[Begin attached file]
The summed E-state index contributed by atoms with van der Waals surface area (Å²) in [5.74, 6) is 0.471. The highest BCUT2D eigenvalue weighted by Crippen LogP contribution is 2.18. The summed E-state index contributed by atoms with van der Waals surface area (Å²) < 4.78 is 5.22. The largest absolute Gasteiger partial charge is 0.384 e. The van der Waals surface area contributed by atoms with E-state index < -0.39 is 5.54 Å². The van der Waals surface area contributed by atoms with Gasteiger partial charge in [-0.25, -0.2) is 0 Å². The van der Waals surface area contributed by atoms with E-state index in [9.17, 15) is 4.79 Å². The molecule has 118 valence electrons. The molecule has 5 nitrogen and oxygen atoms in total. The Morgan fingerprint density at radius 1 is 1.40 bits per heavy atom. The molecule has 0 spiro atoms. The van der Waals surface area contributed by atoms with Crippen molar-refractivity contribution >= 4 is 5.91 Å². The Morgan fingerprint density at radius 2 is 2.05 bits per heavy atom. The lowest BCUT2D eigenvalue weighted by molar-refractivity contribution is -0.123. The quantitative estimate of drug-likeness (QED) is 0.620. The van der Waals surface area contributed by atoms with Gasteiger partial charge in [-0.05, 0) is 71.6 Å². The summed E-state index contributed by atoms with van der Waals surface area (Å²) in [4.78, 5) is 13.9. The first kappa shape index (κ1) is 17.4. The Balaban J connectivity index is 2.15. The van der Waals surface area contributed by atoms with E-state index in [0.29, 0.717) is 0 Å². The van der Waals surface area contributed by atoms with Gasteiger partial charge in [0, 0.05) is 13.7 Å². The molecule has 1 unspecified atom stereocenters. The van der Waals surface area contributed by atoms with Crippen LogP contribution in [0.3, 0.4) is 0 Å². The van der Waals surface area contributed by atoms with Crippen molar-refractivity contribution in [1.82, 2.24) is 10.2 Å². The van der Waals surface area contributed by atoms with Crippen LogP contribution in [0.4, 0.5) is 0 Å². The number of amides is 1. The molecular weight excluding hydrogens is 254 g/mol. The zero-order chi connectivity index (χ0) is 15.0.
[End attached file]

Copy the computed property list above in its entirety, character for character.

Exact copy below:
The summed E-state index contributed by atoms with van der Waals surface area (Å²) in [5.74, 6) is 0.471. The highest BCUT2D eigenvalue weighted by Crippen LogP contribution is 2.18. The summed E-state index contributed by atoms with van der Waals surface area (Å²) < 4.78 is 5.22. The largest absolute Gasteiger partial charge is 0.384 e. The van der Waals surface area contributed by atoms with E-state index < -0.39 is 5.54 Å². The van der Waals surface area contributed by atoms with Gasteiger partial charge in [-0.25, -0.2) is 0 Å². The van der Waals surface area contributed by atoms with E-state index in [9.17, 15) is 4.79 Å². The molecule has 118 valence electrons. The molecule has 5 nitrogen and oxygen atoms in total. The Morgan fingerprint density at radius 1 is 1.40 bits per heavy atom. The molecule has 0 spiro atoms. The van der Waals surface area contributed by atoms with Crippen molar-refractivity contribution >= 4 is 5.91 Å². The Morgan fingerprint density at radius 2 is 2.05 bits per heavy atom. The lowest BCUT2D eigenvalue weighted by molar-refractivity contribution is -0.123. The quantitative estimate of drug-likeness (QED) is 0.620. The van der Waals surface area contributed by atoms with Gasteiger partial charge in [-0.05, 0) is 71.6 Å². The summed E-state index contributed by atoms with van der Waals surface area (Å²) in [4.78, 5) is 13.9. The first kappa shape index (κ1) is 17.4. The Balaban J connectivity index is 2.15. The van der Waals surface area contributed by atoms with E-state index in [0.29, 0.717) is 0 Å². The van der Waals surface area contributed by atoms with Gasteiger partial charge in [0, 0.05) is 13.7 Å². The molecule has 1 unspecified atom stereocenters. The van der Waals surface area contributed by atoms with Crippen LogP contribution in [0.3, 0.4) is 0 Å². The van der Waals surface area contributed by atoms with Crippen molar-refractivity contribution in [1.82, 2.24) is 10.2 Å². The van der Waals surface area contributed by atoms with Crippen LogP contribution in [0.4, 0.5) is 0 Å². The number of amides is 1. The molecular weight excluding hydrogens is 254 g/mol. The zero-order chi connectivity index (χ0) is 15.0.